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Showing posts from December, 2011

Brewing a Good Cup of Joe

For a while now I've been enjoying food shows - mostly stuff on the Food Network, like Good Eats and Iron Chef; but recently I've started watching America's Test Kitchen, which really is a fantastic show. Like many things on public television and public radio, America's Test Kitchen does a good job of communicating information without diluting it with a lot of fluff.

Another one of the things that makes the show so good is that they don't just show you recipes, they review different brands of ingredients and different pieces of kitchen equipment. Here's a segment that they did on drip coffee machines.

Not surprisingly, most of these machines make a pretty bad cup of coffee. To me, the idea of paying a hundred or more dollars for an appliance that makes coffee as bad as a cheapo machine makes me cringe. Of course, the reviewer does make a good point - fancy bells and whistles may simply be disguising the fact that the "guts" of the machine aren't any…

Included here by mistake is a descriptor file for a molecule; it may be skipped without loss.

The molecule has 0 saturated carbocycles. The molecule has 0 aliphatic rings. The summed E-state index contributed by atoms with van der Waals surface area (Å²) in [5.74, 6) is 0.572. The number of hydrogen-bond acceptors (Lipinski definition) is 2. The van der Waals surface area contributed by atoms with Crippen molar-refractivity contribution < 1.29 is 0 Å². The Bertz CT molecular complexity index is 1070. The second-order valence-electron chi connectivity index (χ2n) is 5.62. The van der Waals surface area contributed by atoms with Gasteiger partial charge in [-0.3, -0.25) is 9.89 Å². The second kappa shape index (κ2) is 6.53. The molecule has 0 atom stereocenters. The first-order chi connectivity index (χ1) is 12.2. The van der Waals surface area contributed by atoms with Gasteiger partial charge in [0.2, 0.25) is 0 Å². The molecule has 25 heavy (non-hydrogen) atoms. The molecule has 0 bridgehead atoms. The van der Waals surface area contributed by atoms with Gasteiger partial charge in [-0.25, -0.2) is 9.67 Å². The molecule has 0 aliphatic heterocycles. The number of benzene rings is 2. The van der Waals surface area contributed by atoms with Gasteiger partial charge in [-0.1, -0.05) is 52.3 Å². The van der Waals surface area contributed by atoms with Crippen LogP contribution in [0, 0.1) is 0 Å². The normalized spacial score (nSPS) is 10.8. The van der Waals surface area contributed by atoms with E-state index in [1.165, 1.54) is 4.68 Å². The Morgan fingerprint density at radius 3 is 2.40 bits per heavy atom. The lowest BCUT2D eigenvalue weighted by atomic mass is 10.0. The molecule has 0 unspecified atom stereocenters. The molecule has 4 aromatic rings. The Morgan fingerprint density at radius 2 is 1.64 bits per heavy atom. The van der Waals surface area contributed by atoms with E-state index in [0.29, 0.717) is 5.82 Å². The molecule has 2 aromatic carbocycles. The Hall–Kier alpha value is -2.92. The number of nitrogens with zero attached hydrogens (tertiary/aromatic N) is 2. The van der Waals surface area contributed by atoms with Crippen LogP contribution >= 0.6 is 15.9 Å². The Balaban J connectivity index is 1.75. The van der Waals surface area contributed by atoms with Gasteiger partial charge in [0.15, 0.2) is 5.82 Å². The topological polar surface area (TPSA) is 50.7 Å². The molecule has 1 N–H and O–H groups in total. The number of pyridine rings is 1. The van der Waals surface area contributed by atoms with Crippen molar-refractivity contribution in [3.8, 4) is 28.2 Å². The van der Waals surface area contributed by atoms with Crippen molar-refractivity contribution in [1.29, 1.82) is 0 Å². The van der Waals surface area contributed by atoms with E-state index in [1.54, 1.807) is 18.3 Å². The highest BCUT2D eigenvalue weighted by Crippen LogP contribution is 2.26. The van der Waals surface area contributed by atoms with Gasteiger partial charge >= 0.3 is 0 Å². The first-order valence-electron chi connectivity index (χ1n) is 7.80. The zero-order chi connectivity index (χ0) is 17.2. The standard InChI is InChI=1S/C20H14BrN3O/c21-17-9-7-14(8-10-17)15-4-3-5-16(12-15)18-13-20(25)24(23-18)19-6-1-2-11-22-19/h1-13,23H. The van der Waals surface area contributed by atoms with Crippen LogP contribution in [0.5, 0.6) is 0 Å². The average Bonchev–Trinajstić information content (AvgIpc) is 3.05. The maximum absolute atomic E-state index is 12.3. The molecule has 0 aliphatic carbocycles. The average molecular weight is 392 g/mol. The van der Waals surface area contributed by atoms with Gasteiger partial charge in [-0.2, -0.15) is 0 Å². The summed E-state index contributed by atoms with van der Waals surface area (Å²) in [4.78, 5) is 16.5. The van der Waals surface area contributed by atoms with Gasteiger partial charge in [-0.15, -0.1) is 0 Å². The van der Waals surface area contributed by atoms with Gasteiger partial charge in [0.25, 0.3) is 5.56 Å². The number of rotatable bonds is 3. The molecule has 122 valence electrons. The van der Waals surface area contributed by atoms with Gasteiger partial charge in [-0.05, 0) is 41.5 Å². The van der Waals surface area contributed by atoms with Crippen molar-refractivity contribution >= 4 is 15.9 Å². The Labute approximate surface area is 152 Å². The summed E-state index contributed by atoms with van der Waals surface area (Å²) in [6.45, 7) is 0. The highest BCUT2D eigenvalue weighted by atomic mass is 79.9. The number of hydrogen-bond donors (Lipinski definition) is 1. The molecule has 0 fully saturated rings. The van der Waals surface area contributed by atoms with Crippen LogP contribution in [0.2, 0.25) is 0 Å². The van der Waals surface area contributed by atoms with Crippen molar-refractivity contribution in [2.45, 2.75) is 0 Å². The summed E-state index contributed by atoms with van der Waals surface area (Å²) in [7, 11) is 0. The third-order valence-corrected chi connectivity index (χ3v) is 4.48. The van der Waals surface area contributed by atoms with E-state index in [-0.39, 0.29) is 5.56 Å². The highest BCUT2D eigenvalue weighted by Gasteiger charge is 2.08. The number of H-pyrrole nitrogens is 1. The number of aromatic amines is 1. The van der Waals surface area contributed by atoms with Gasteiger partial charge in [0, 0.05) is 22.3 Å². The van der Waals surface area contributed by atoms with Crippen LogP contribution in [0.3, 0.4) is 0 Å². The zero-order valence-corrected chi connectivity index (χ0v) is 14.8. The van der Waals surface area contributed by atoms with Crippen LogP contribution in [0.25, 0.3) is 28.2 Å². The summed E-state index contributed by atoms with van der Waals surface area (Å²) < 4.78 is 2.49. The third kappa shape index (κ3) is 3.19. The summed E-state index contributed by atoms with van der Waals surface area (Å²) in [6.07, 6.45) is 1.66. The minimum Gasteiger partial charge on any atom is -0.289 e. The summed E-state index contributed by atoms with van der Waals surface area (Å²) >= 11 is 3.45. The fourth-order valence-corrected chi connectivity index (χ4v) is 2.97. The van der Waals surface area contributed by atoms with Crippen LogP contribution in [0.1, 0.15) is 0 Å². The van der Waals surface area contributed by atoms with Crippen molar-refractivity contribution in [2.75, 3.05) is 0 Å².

Profits at Non-Profits

Last week I was walking home from work, and without my iPod and earphones, had little ability to block out the loud conversation taking place behind me. One woman was telling another woman that she needs to get out of the non-profit sector because "there's no money in non-profits".

Meanwhile, over at Mother Jones, Josh Harkinson has argued that non-profit credit unions often serve their customers and their employees more effectively than giant corporate banks. I think this points to a fundamental misunderstanding, by a lot of people, about what it means for an organization to operate as a non-profit.

(from I-5 Design & Manufacture on Flickr)

There are some complicated legal and accounting details when it comes to classifying non-profits, but I think it can be summed up as simply as this: A non-profit organization is an entity that does not have owners or shareholders; a for-profit company is an entity that does.